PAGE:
Montag, 30. Oktober 2017, 16:45 - 17:45 iCal

ISOR Colloquium

"Optimal dynamic treatment allocation"

Speaker: Anders Bredahl Kock (Aarhus Univ. & Univ. Oxford)

HS 7 OMP1, 1st floor
Oskar-Morgenstern-Platz 1, 1090 Wien


In a treatment problem the individuals to be treated often arrive gradually. Initially, when the first treatments are made, little is known about the effect of the treatments but as more treatments are assigned the policy maker gradually learns about their effects by observing the outcomes. Thus, one faces a tradeoff between exploring the available treatments and exploiting

the best treatment, i.e. administering it as often as possible, in order to maximize the cumulative welfare of all the assignments made. Furthermore, a policy maker may not only be interested in the expected effect of the treatment but also its riskiness. Thus, we allow for the welfare function to depend on the first and second moments of the distribution of each of the treatments. We propose a dynamic treatment policy which attains the minimax optimal regret relative to the unknown best treatment in this dynamic setting. We allow for the data to arrive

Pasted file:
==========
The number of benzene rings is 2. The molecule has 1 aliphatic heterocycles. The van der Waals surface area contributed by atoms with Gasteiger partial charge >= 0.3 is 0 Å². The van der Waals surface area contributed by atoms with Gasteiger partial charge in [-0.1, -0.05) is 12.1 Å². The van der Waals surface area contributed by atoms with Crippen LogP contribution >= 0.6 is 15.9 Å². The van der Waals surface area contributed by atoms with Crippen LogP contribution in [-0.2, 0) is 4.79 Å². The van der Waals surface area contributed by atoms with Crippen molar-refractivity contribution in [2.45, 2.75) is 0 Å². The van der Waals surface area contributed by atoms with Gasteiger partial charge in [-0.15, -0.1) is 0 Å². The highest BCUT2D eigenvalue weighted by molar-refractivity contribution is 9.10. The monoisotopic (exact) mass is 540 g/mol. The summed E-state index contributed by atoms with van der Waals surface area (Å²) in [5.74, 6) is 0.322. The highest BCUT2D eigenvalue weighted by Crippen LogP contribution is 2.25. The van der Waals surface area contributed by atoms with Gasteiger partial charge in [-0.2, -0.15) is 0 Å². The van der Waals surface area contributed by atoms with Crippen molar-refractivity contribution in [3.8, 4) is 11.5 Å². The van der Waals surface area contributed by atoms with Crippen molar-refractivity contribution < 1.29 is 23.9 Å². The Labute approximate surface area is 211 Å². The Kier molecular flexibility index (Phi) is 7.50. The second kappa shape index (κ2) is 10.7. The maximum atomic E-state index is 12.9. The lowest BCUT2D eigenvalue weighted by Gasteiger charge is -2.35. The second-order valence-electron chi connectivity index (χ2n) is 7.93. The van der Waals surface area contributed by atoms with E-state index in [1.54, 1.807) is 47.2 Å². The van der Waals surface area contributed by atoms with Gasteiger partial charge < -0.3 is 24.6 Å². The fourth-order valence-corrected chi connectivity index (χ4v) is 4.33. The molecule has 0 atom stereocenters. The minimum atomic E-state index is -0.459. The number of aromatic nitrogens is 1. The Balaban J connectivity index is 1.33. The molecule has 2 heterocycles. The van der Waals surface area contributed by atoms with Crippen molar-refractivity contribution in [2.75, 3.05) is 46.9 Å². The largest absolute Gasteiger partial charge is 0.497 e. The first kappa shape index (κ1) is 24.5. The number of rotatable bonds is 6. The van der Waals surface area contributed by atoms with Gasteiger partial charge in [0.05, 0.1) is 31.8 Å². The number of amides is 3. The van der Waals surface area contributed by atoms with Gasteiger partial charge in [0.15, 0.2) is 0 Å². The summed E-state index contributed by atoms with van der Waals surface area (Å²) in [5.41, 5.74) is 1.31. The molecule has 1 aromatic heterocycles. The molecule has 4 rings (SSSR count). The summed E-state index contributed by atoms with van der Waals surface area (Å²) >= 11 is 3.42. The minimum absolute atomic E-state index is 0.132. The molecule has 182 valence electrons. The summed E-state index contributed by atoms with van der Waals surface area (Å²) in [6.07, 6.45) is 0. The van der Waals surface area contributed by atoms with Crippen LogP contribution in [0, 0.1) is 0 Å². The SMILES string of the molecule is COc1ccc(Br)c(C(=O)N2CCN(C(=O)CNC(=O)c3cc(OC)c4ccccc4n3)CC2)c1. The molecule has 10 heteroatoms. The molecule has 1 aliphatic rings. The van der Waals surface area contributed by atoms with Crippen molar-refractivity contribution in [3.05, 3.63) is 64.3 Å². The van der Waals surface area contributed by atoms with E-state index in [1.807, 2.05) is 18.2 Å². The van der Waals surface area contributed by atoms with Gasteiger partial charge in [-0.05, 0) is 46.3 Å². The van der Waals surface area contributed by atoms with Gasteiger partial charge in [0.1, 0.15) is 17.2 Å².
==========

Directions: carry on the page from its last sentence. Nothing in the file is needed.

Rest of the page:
in batches as, say, unemployment programs only start once a month or blood samples are only send to the laboratory for investigation in batches. Furthermore, we show that the minimax optimality does not come at the price of overly aggressive experimentation in the beginning of the treatment period as we provide upper bounds on the expected number of times any suboptimal treatment is assigned. Next, we consider the case where the outcome of a treatment is only observed with delay as it may take time for the treatment to work. Thus, a doctor faces a tradeoff between getting imprecise information quickly by making the measurement soon after the treatment is given or getting precise information later at the expense of less information for the individuals who are treated in the meantime.

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Institut für Statistik und Operations Research


Mag. Vera Lehmwald
Fakultät für Wirtschaftswissenschaften
Institut für Statistik und Operations Research
+43 1 4277 38651